Beware the Night

“I will tell you now about the Loup Garou!” said our guide and instructor. I was part of a camp that taught kids to use canoes and then scattered us throughout the Quebec Provincial forests. We were sitting in campfire circle, the fire at the center of the ring sending up embers like ascending fireflies. The woods around us was dark and imposing, and seemed to lean in on us and our little circle of crackling light. “The mighty loup garou,” he whispered gruffly, “is the greatest of wolves. A huge beast, it is easily six feet tall and has fangs like a sabertooth.” We were all fully mesmerized.

“No one knows where from came the mighty loup garou. But it has been here forever and will be here forever. These are his woods. In these woods you must honor the loup garou or you will perish. You honor the loup garou by honoring the rules of the forest!” With a click, he turned on a flashlight and held it up so it illuminated his chisled features and he snarled loudly “FEAR THE LOUP GAROU!” 

With that he shut off the flashlight and dashed off into the darkness howling, apparently, at the quarter moon above. We sat in our group, virtual strangers who’d met just a few days prior, and looked at one another. One of the kids started to sing John Jacob Jingleheimer Schmidt but cut off when another kids slapped him on the back of the head. We sat in relative silence for about ten minutes and then something went thud in the bushes nearby. No one paid it much mind, it didn’t sound very threatening. A minute later, another thud, sounding a lot like a thrown rock, hit the ground nearby and someone started growling in the bushes. I say it that way because the person was actually saying the word growl as they made a growl noise. 

This caused all of us kids to immediately start laughing, Quite suddenly, a large shape jumped from behind the brush and yelled growl at us and ran at us with their arms raised. They came into the fire light and it was obviously someone in some sort of suit made of fur. They looked kind of like a giant squirrel. But it was yelling growl and running at us. One of the kids grabbed a stick from the fire and swung it at the giant furry thing, who yelled “Hey!” and stopped short.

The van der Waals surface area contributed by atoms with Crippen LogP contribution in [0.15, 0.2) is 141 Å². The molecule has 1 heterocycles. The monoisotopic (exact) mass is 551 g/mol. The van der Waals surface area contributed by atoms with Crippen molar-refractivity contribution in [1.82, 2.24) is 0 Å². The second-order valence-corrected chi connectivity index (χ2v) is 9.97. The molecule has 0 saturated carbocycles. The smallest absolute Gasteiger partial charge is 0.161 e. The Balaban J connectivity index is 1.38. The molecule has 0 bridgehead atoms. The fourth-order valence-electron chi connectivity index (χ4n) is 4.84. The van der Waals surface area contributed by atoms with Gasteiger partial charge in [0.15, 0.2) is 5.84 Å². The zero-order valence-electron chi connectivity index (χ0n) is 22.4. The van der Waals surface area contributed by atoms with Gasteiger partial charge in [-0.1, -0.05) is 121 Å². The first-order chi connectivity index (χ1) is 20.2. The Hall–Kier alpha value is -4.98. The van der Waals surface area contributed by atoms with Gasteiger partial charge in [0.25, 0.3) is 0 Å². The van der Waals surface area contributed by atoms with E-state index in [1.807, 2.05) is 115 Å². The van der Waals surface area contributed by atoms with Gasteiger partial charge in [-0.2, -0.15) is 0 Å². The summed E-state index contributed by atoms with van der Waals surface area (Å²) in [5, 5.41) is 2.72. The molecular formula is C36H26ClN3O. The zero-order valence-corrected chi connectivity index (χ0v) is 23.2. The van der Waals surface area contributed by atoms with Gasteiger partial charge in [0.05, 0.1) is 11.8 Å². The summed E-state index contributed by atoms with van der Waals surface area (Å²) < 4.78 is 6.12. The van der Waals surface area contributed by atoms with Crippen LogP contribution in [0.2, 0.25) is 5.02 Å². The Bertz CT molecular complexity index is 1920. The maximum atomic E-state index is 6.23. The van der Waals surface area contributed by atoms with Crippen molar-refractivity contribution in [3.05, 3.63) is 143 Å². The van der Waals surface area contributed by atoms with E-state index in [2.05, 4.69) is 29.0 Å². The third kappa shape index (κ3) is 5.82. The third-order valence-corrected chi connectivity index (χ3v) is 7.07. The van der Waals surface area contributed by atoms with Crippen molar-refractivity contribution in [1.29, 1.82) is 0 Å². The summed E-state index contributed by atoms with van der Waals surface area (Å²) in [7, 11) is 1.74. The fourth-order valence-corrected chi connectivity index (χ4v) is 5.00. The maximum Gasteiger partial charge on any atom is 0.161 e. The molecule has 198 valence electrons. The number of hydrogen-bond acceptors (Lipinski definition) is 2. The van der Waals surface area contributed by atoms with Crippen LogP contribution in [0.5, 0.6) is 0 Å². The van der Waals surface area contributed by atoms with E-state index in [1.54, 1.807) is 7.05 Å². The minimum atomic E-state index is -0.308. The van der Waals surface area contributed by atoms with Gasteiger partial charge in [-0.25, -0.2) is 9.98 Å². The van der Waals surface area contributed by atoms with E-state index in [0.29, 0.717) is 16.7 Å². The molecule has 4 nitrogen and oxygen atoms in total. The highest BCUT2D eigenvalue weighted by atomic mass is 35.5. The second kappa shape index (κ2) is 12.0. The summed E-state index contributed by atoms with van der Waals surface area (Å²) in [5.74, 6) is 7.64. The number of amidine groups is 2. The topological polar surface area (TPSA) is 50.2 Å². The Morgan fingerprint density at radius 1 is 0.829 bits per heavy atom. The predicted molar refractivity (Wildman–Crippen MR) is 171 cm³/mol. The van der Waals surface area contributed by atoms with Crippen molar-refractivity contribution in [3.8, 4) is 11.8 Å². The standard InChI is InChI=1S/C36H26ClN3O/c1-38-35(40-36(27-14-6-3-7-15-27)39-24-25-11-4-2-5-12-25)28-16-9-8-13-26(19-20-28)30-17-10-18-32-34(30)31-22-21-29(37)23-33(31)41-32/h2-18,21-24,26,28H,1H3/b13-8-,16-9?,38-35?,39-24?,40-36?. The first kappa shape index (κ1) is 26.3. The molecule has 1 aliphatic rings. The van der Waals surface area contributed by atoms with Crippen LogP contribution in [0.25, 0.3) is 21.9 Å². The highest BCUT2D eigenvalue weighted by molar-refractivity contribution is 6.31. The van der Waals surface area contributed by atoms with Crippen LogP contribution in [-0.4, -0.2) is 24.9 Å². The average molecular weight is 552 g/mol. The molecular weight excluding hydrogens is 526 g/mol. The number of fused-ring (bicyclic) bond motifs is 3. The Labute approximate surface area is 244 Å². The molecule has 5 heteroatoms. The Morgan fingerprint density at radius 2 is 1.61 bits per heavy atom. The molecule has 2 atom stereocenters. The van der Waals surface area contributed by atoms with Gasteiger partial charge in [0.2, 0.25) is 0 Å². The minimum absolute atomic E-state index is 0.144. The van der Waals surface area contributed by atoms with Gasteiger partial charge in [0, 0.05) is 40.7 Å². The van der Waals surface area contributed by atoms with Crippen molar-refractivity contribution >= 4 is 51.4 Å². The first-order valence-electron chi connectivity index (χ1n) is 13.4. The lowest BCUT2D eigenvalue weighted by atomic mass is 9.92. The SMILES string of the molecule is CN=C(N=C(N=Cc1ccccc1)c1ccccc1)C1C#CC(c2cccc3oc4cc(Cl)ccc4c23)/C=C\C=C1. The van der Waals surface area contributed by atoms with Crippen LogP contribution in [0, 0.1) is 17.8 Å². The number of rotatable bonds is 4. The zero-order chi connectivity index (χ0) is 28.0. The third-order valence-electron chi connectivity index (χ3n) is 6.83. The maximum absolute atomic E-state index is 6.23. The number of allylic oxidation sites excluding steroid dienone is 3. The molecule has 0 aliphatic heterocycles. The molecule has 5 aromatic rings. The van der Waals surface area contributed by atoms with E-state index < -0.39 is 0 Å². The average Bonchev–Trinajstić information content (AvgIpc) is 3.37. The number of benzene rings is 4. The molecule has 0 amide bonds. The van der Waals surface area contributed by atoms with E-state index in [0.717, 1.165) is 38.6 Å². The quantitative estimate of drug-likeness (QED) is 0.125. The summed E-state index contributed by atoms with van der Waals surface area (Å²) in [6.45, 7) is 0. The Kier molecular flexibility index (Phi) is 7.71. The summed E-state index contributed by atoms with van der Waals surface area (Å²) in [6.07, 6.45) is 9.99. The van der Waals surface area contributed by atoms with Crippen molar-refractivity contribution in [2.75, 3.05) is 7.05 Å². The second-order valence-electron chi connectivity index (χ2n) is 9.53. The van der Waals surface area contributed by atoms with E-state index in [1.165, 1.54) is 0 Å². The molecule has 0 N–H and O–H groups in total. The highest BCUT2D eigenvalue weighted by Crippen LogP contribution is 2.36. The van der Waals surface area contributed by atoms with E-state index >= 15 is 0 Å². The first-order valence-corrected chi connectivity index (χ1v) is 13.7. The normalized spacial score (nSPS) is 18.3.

“That’s no way to treat the mighty loup garou.” said our guide and counselor. “You could hurt someone with fire like that.”

“Well,” said a skinny kid, “the mighty loogaroo was attacking. Lucky someone didn’t pull a knife.” This grew murmurs of assent from the crowd of children.

“I was trying to give you all a moment of camping lore. A story to take with you in life.” said the counselor.

“We got a story alright.” said a fat kid.

There was a time in our lives as kids that the spookiness of a Loup Garou or the disembodied hand, or some other camp style stories had their effect. Our adrenaline would flow and we would titter in delectable fear. It always began with snipe hunts. We would be issued pillow cases and flashlights and sent into the trees in the night to hunt for snipe. Of course, there is no such thing as snipe and so the whole think is just a punk for little kids. Past that stage comes the era when the scary mental images created by the stories would have their effect. Sadly, that time is then followed by cynicism. We have experienced the fallacies of snipe and monsters, and of Santa and the Easter Bunny as well, and we –as the Who might sing; We Won’t Get Fooled Again. 

Of course, when the time came for me to have children of my own, I sent them forth, pre-programmed with a desire to catch a snipe and warned that there were things in the woors that were dark and foreboding. They went off to camps that continued the tradition of humiliating children with snipe hunts and then scaring them in following years almost to the point of incontinence. Then came the sad year, as I heard them talking about “what lame story” they would get exposed to and I was carried back to listening to the fat and skinny kids reacting to the surprise attack of the loup garou. I knew that when they returned home, they wwould have moved to a new stage. A new paradigm. They were starting their assention to adulthood.